By Jamie Gates | /Bent July 24, 2014 at 10:49PM
We always have and always will love Susan Sarandon, and this Daily Beast interview posted today offers up quite a few explanations why. Candid and thoughtful and funny and interesting, Sarandon clearly doesn't give a shit what people think of her and that's a rare and refreshing thing from a Hollywood actress. From the positive aspect of drugs to Woody Allen's creepiness to fucking David Bowie and why he's awesome, here's 10 highly quotable highlights:
On going to Burning Man: "It’s fabulous. I can’t go this year because my daughter’s having a baby around that time, so I don’t think I’d feel very free to indulge if I was waiting for a message to see if she’s gone into labor. I went all around on a Segway and a bicycle, which was great, and even though people sometimes recognized me and said,'“Oh, it’s so cool you’re here!' it wasn’t like walking the streets of New York."
On doing drugs: "I don’t really like chemical things, really. Timothy Leary was a friend of mine, so that acid was nice and pure, but I’m not really looking for chemicals, and I don’t like to feel speedy. But I’ve done Ayahuasca and I’ve done mushrooms and things like that. But I like those drugs in the outdoors—I’m not a city-tripper. My attitude about marijuana or anything is, 'Don’t be stoned if you have to pretend you’re not,' so I’d never do drugs if I was taking care of my kids. I like doing it in the Grand Canyon, or in the woods. You want to be prepared and not have responsibilities. It does remind you of your space in the universe—your place in the universe—and reframe things for you. I think you can have some very profound experiences."
On weed being legalized and what that will mean: "Certainly, if more people were smoking instead of drinking, people don’t get mean on weed, don’t beat up their wives on weed, and don’t drive crazy on weed. They just get hungry, don’t go out of the house, or laugh a lot. I think it would make for a much more gentle world."
On the age difference between men and women in relationships, on and off screen: "For some reason, age difference is more accepted in cultures when the man is older and the woman is younger. My grandmother on my mother’s side was an Italian immigrant in New York, and her mother died when she was 10. She’d had 10 children, seven of whom had died by this time, so she had an older sister and a younger brother. This 21-year-old guy moved to the apartment next door and knocked her up at 12. She lied and said she was 15 to marry him—because you could marry at 15 in New York back then. So, things happen."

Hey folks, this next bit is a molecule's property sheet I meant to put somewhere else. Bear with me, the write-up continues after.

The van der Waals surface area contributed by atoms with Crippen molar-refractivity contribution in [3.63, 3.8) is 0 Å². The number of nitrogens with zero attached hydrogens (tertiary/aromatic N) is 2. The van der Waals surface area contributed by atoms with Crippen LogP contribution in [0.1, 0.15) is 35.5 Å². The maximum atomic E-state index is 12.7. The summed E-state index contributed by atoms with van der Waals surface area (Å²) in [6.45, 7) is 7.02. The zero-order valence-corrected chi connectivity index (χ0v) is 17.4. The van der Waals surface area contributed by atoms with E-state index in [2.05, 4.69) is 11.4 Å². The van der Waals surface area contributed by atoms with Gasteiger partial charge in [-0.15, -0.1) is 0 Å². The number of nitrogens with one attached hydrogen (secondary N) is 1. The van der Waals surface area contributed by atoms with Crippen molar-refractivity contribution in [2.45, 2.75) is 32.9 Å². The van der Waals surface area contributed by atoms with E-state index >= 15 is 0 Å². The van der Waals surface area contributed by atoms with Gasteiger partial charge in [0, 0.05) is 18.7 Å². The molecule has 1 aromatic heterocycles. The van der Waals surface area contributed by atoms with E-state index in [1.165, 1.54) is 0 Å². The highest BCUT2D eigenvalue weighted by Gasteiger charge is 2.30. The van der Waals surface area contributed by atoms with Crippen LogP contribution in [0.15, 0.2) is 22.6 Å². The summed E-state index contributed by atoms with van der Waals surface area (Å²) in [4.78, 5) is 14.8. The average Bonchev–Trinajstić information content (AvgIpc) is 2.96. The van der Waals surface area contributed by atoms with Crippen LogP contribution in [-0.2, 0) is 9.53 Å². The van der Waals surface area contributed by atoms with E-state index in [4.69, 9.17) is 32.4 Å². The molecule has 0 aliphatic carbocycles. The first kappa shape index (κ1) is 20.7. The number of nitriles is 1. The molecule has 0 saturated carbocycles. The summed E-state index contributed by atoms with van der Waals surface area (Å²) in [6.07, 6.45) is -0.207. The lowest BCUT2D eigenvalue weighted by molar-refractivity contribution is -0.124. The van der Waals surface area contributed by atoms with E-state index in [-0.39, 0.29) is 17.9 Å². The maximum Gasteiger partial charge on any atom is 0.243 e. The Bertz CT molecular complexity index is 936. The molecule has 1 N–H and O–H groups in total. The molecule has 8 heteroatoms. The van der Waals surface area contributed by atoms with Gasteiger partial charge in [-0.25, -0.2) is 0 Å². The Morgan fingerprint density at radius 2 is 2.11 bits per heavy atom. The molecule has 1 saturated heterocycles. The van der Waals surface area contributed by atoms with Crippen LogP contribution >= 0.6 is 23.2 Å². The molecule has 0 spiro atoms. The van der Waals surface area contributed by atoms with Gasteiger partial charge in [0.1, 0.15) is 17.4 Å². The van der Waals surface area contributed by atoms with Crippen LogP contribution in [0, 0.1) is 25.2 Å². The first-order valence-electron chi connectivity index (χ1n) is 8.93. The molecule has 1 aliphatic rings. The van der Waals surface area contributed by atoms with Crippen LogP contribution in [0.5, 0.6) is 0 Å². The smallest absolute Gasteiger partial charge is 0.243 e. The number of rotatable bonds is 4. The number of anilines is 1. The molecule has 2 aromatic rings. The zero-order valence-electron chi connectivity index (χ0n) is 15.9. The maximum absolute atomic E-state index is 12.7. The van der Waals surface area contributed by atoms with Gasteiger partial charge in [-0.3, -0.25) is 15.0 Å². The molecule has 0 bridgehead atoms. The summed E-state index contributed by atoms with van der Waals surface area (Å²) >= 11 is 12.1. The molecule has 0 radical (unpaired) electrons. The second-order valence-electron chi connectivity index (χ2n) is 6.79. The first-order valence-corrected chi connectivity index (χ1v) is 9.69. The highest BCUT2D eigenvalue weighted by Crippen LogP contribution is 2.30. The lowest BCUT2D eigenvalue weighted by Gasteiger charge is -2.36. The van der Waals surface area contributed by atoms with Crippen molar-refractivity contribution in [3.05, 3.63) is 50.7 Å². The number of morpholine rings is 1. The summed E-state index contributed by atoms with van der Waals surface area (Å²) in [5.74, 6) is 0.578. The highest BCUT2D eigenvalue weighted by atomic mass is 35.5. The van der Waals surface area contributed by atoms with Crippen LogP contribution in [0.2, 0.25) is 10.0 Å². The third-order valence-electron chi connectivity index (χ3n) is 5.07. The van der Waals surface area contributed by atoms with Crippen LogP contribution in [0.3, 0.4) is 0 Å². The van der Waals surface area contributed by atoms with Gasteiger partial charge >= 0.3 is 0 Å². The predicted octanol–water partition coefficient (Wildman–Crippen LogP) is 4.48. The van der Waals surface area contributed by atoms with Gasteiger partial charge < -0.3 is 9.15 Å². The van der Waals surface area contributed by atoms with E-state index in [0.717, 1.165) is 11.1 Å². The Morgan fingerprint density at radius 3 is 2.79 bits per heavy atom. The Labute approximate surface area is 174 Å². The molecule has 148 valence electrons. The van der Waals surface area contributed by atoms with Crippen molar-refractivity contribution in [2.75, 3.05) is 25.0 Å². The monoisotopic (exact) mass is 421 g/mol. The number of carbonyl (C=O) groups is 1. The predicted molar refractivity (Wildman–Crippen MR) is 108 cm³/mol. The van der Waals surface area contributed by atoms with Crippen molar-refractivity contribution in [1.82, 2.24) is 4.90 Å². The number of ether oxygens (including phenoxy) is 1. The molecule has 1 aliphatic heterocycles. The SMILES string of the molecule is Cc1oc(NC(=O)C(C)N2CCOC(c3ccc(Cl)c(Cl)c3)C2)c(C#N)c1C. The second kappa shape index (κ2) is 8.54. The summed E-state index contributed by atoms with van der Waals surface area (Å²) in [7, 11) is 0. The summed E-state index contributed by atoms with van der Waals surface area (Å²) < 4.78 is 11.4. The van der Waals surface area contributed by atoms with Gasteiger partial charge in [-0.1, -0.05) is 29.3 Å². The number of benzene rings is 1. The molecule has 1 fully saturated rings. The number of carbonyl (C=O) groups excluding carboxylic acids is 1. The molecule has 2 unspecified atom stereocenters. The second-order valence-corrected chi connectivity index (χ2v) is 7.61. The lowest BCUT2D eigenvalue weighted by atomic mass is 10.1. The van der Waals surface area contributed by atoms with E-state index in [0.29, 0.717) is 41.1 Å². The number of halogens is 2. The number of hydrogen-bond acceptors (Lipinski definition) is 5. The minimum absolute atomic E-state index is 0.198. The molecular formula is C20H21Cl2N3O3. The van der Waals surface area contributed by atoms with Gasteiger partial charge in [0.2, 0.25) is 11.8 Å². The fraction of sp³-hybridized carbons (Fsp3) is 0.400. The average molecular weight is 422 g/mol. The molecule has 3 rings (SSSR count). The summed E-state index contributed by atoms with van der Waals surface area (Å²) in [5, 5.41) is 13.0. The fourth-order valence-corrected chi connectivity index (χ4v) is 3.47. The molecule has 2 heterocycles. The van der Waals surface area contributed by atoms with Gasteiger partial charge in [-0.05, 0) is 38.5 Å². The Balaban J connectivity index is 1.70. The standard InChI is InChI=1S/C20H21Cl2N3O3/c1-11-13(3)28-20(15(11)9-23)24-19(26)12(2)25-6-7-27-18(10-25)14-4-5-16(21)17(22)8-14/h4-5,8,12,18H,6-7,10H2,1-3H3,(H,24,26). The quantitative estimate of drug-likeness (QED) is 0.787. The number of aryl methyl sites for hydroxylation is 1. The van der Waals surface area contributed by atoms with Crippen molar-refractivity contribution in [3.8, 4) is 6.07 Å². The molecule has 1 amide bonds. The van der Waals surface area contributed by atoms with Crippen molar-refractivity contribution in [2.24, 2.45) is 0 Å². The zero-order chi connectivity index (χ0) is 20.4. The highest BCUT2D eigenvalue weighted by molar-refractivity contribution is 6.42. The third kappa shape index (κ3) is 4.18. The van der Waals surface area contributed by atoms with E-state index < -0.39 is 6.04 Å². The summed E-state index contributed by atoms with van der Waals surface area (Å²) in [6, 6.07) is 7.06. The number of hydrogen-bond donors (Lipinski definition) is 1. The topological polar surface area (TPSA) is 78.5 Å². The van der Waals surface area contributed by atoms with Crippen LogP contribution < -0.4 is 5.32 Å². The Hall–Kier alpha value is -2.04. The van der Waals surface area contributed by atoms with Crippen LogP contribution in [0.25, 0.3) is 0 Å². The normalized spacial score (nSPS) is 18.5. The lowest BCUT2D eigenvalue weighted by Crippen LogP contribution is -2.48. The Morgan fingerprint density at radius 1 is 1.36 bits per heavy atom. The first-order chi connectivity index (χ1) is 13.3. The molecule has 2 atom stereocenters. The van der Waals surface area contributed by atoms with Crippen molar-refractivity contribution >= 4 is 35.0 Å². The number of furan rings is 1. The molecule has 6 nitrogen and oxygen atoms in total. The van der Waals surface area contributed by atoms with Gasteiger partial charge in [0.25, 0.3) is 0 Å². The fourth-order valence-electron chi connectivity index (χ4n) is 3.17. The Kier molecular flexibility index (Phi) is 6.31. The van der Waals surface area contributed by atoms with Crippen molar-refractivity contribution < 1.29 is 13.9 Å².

On Woody Allen: "I think he really tore that family apart in a way that was horrible, and hasn’t really dealt with the aftermath. He’s always had a reputation for being with younger girls—I mean youngergirls. And also, that young woman [Soon-Yi] was very vulnerable, and I think it was very hard for the siblings, and certainly for Mia. You just don’t go there. You don’t go there."
On David Bowie, who she admits in the interview to fucking: "He’s worth idolizing. He’s extraordinary. That was a really interesting period. I wasn’t supposed to have kids, and I’m the oldest of nine and had mothered all of them, so I wasn’t ever in a mode to where I was looking to settle down and raise a family, so that definitely changes the gene pool you’re dipping into. But Bowie’s just a really interesting person, and so bright. He’s a talent, and a painter, and… he’s great."
On the infamous recent selfie of her and 'Thelma & Louise' co-star Geena Davis: "There was a whole photo session and then they do this interview, and then I just thought, “Let’s take one of us.” It was very spur of the moment. And you know what? My dog tweeted it."
On Ridley Scott: "He’s also very good at creating a very heroic setting. The movie wasn’t written with this iconic feel to it—it could have been just a little, tiny movie that was very mumblecore. The joke after awhile was that we were just going to be a voiceover on all these amazing shots we were getting every morning and evening."
On Brad Pitt: "I love him. He’s a kind, thoughtful guy. Everyone thought, 'Wow, he’s really cute,' on set. He said that I made him really disciplined or more professional somehow, but I don’t know what he’s talking about because I don’t remember it that way at all. I remember him being really cute, funny, and professional. When I saw an early cut and saw the scenes at the police station where he’s teasing, which he added, I thought, 'This guy is something special.'"
On whether she's finding it harder to love New York City: "Not at all. If you’re a privileged person or a famous person, it’s really fabulous to live in New York. If I was living in L.A., I’d be completely isolated and living behind a gate. I love that my kids did sports leagues with all types of people, and you bump into each other on the street, and New Yorkers are tough and have a great sense of humor. I don’t like the fact that it’s getting more and more expensive, and I think we need to tax the rich more. And I don’t like the fact that education has been ignored through the last administration, but I think that’s all fixable. Every time I leave for work, I’m so happy to come back. There’s just the serendipity of New York, too. There’s no room to be bored. I was walking by Union Square the other day and people were tangoing! Where else does that happen? I just love New York."
Read the whole interview here, and watch this if you want to feel more Susan love (seriously: Sarandon, Geena Davis, Emma Thompson, Tilda Swinton and Meryl Streep just need to get together and rule the fucking world):